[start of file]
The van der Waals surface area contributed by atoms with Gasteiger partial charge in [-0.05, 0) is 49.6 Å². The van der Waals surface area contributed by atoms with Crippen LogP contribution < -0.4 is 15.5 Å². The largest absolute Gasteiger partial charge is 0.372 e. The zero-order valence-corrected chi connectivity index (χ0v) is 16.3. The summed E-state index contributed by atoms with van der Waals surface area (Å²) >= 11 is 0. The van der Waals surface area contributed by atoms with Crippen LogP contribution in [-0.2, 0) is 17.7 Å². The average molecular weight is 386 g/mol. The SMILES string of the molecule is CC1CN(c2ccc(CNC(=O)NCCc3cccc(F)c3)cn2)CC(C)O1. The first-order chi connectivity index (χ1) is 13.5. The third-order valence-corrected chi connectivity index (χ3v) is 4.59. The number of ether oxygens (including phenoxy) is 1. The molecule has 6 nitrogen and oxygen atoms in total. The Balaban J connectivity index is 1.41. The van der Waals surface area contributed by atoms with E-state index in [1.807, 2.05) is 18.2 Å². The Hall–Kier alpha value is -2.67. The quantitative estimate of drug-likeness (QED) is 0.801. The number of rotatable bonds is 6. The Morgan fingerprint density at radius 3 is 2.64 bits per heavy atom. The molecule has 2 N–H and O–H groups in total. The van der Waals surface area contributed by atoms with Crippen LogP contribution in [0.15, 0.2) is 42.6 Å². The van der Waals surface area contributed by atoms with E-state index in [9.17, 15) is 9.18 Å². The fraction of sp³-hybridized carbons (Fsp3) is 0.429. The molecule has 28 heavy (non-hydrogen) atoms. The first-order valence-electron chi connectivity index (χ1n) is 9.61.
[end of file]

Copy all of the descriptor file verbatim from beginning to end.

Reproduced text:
The van der Waals surface area contributed by atoms with Gasteiger partial charge in [-0.05, 0) is 49.6 Å². The van der Waals surface area contributed by atoms with Crippen LogP contribution < -0.4 is 15.5 Å². The largest absolute Gasteiger partial charge is 0.372 e. The zero-order valence-corrected chi connectivity index (χ0v) is 16.3. The summed E-state index contributed by atoms with van der Waals surface area (Å²) >= 11 is 0. The van der Waals surface area contributed by atoms with Crippen LogP contribution in [-0.2, 0) is 17.7 Å². The average molecular weight is 386 g/mol. The SMILES string of the molecule is CC1CN(c2ccc(CNC(=O)NCCc3cccc(F)c3)cn2)CC(C)O1. The first-order chi connectivity index (χ1) is 13.5. The third-order valence-corrected chi connectivity index (χ3v) is 4.59. The number of ether oxygens (including phenoxy) is 1. The molecule has 6 nitrogen and oxygen atoms in total. The Balaban J connectivity index is 1.41. The van der Waals surface area contributed by atoms with E-state index in [1.807, 2.05) is 18.2 Å². The Hall–Kier alpha value is -2.67. The quantitative estimate of drug-likeness (QED) is 0.801. The number of rotatable bonds is 6. The Morgan fingerprint density at radius 3 is 2.64 bits per heavy atom. The molecule has 2 N–H and O–H groups in total. The van der Waals surface area contributed by atoms with Crippen LogP contribution in [0.15, 0.2) is 42.6 Å². The van der Waals surface area contributed by atoms with E-state index in [9.17, 15) is 9.18 Å². The fraction of sp³-hybridized carbons (Fsp3) is 0.429. The molecule has 28 heavy (non-hydrogen) atoms. The first-order valence-electron chi connectivity index (χ1n) is 9.61.